At the end of the song, Vallabhdas said: “I think Shyamdas found his beloved.  We all miss him of course…but we’ll just keep singing the Beloved’s names and following in his footsteps, and we’ll get there…”

SRI Kirtan with Naren Budhkar

Bhajan Belt favorites SRI Kirtan (Sruti Ram & Ishwari) took the stage next, singing two of their favorites from their many sails on the Bhajan Boats with Shyamdas.  Sruti Ram told a humorous story about long road trips with his bhakti brother (“driving to Vermont for coffee”) and seeking his friend’s counsel about a difficult interpersonal situation (Shyam’s advice: “Delete.”), then launched into a rousing Sri Ram Jai Ram.  Ishwari took over the lead to deliver her now-classic Jai-Jagatambe Ma Durga chant — punctuated with her earth-shaking take on Carole King’s “I Feel the Earth Move Under My Feet.”

To close it out, Hari Mulukutla sang Sharanam, a hymn of auspiciousness from the Upanashids (Hindu scriptures) that Shyamdas often sang when closing his programs.  The evening ended with a recording of one of Shyam-ji’s followers — a Western woman named Nicole — singing a Holi devotional song to Shyamdas for the first time.  It was a sweet, simple reminder of the many lives he touched during his presence in this world and how his influence continues still.

“Hundreds of years in the future, they will still be talking about Shyamdas,” Mulukutla said.  “And it will be very hard to describe him.”

Shyamdas, we imagine, would have chuckled.

The full roster of musicians included:

Krishna Devi

Krishna Devi, who started it off with Radhe (what better for a Shyamdas tribute?) and Krishna, warming up our response with her “gypsy kirtan.”

The Rev. Kim Lesley, who, joined by Jennifer Schmid and Renee on vocals, kept the Maha Mantra flowing.

Arundhati read a poignant remembrance sharing “the ultimate lesson” Shyamdas taught her — “Take shelter of Krishna” — then sang a beautiful Arati followed by a Govinda/Hare Krishna medley.

Prema of the Woodstock sangha sang and played on her tanpura one of the hundreds (thousands?) of ancient love poems that were brought to light by Shyamdas: “Lift up the veil and meet your Beloved.”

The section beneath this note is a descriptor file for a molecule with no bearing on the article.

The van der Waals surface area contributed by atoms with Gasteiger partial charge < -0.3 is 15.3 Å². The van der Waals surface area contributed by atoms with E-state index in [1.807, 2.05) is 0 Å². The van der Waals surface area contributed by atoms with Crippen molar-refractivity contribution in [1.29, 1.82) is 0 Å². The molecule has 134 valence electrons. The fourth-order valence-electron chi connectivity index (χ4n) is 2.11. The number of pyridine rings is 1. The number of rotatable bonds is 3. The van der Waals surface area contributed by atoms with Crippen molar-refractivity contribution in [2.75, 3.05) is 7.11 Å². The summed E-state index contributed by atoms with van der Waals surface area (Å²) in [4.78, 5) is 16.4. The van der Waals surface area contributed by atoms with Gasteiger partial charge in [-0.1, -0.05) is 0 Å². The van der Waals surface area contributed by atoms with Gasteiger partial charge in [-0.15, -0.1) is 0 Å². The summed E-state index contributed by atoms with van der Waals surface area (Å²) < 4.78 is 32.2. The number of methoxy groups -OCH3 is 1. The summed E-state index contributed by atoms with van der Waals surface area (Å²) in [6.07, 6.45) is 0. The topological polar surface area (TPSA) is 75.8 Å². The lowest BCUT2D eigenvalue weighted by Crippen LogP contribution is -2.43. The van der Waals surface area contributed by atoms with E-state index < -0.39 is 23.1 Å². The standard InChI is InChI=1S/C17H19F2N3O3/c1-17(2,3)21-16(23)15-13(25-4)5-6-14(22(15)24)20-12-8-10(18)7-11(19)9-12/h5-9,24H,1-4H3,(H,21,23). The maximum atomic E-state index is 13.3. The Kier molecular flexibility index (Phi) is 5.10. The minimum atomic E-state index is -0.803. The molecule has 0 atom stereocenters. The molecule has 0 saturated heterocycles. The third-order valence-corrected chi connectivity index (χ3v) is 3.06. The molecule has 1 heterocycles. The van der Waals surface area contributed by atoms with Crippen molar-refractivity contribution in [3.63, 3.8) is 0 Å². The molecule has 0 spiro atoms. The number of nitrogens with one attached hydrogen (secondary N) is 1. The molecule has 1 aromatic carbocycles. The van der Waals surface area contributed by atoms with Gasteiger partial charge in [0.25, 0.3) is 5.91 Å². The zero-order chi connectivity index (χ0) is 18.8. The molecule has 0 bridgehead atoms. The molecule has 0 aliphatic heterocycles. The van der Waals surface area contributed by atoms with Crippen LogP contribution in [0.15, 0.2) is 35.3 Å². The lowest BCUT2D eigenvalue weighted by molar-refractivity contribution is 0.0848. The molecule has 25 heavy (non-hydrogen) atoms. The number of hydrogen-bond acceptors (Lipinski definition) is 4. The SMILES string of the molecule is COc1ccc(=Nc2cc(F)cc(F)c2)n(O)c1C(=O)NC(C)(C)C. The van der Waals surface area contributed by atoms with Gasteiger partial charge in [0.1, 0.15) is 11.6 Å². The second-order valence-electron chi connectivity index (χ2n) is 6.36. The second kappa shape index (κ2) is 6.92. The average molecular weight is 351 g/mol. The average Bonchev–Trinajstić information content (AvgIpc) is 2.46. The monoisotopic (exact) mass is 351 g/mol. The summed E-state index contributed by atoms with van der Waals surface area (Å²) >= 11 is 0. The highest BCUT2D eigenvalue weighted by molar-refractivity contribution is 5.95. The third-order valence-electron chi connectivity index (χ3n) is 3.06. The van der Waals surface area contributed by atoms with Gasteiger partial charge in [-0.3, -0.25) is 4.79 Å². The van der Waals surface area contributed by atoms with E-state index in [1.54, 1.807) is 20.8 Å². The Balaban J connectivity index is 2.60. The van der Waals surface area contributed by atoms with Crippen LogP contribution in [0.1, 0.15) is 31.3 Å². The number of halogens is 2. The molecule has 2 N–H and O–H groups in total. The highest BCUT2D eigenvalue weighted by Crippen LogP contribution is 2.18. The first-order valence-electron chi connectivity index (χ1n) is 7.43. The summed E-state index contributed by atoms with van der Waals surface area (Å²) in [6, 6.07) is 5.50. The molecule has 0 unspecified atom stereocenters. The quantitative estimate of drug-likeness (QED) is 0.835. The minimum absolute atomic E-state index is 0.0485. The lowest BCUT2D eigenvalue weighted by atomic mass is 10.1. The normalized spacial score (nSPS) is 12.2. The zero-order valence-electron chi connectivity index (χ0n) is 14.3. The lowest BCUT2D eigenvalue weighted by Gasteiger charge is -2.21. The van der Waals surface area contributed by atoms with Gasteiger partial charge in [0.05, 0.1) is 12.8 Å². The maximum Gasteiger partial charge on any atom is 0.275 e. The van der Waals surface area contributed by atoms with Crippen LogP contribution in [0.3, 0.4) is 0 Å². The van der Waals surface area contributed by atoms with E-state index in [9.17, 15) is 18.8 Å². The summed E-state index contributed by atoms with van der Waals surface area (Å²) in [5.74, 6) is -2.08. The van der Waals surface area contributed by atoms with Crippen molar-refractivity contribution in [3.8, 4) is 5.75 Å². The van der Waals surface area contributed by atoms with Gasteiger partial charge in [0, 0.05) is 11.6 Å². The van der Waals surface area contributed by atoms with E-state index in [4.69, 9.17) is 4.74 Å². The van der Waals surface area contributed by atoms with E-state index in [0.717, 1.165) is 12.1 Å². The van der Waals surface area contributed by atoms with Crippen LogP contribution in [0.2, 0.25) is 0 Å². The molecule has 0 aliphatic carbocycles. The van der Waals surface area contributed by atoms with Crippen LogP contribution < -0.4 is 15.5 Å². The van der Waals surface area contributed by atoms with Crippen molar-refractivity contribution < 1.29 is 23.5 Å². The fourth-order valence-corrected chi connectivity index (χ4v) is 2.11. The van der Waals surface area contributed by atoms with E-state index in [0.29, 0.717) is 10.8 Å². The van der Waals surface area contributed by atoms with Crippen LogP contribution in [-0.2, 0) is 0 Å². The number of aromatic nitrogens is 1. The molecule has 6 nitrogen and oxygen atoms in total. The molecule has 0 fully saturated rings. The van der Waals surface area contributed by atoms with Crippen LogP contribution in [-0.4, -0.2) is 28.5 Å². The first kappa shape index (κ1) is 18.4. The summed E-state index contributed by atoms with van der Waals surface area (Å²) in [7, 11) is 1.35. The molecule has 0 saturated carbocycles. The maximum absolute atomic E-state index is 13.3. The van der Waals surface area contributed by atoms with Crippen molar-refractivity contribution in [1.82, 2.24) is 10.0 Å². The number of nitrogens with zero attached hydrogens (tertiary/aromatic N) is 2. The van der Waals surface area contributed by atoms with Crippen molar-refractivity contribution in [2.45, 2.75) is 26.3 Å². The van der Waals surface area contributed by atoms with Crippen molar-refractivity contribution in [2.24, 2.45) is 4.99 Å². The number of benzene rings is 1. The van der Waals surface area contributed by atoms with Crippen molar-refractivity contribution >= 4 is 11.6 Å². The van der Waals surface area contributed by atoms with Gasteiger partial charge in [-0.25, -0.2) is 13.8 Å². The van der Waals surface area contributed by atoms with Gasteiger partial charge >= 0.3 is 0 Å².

Ned Leavitt aka Jambavan

Ned Leavitt aka Jambavan sang Sri Krishna Sharanam Mama — “Sri Krishna is my refuge” — a song much beloved by Shyamdas that he sang often.  Shyam-ji’s partner Ally Gopi was softly singing it in the car as they were raced to the hospital in India just before his physical death, she wrote in a poignant memoir for the spiritual journal Nama Rupa.

John McDowell

Naren Budhkar, who often played tabla for Shyamdas, read another of Shyam-Ji’s translated love poems to the Divine, then joined John McDowell for a drum call-and-response.  McDowell, who co-produced Shyamdas’ first CD and has played with him for many years, called Shyam a “musician’s musician” who “understood that rhythm was one of the ways to keep the bhav going.”

Supporting the music all evening were Sundar Das on flute and Avinash, Tommy Be and John McDowell on percussion.

Sri Krishna Sharanam Mama

Tommy Be, Avinash, Renee, Jennifer, and Rev Kim


From Vallabhdas: “This traditional composition in the Nata Raga, sung to Shri Krishna in the early afternoon, was written by the 16th century Ashta-Chaap poet-saint Govinda Swami. His life was full of deep realizations, and his Brajabhasa words carry to us the essence of pure devotion:”
pritama prita hi te paiye
yadyapi rupa guna, shila su-gharata
ina batana na rijhaiye
sat kula janma, karma subha lakshana
veda purana padhaiye
Govinda bina sneha sualo
rasanaa kahaju nachaiye
Shyamdas’ Translation:
The Beloved is found only through love.
Physical beauty, good virtues, fine character
and a noble home –
these possessions will never please God.
You could have a high birth,
good karmas, auspicious signs, and
have read the Vedas and Puranas.
Sings Govinda, “But, my friend!
Without love for the Beloved,
what is the point of wagging your tongue?”
Shyamdasji composed these English lyrics to go along with the song:
Find the Beloved through the beloved Name.
Even if you have good looks and virtues,
they don’t matter in this game.
If you don’t love Shri Govinda,
what are you doing with your day?

More on Shyamdas:

Swept Up in a ‘Tidal Wave of Bhav’ with Shyamdas: Epic 45-Minute Maha Mantra
Storytime in the Bhav with Shyamdas & Friends at Bhakti Fest Midwest
Feels Like ‘Yesterday:’  Classic Shyamdas in Wacky Spontaneous Improv at Omega Chant
Bhajan Boat’ Charity Cruise Circles Manhattan with a Boatful of Bhaktas
Ananda Ashram Shyamdas Tribute Photo Journal on The Bhakti Beat’s facebook page
Remembering Shyamdas Photo Journal on The Bhakti Beat’s facebook page
Shyamdas Remembered, Video Playlist on YouTube
Also see:
www.sacredwoods.net (for Shyamdas’ books and recordings. Note: many sold-out books are being reprinted)



This is classic Shyamdas, in all his spontaneous wit and wackiness.  The always-unpredictable closing session of Omega Ecstatic Chant had just gotten underway, with Shyamdas at the helm.  It was time to call in the troops — to get all the musicians on stage for the finale  and send the 1,000 or so chanters off with a final Radhe Shyam.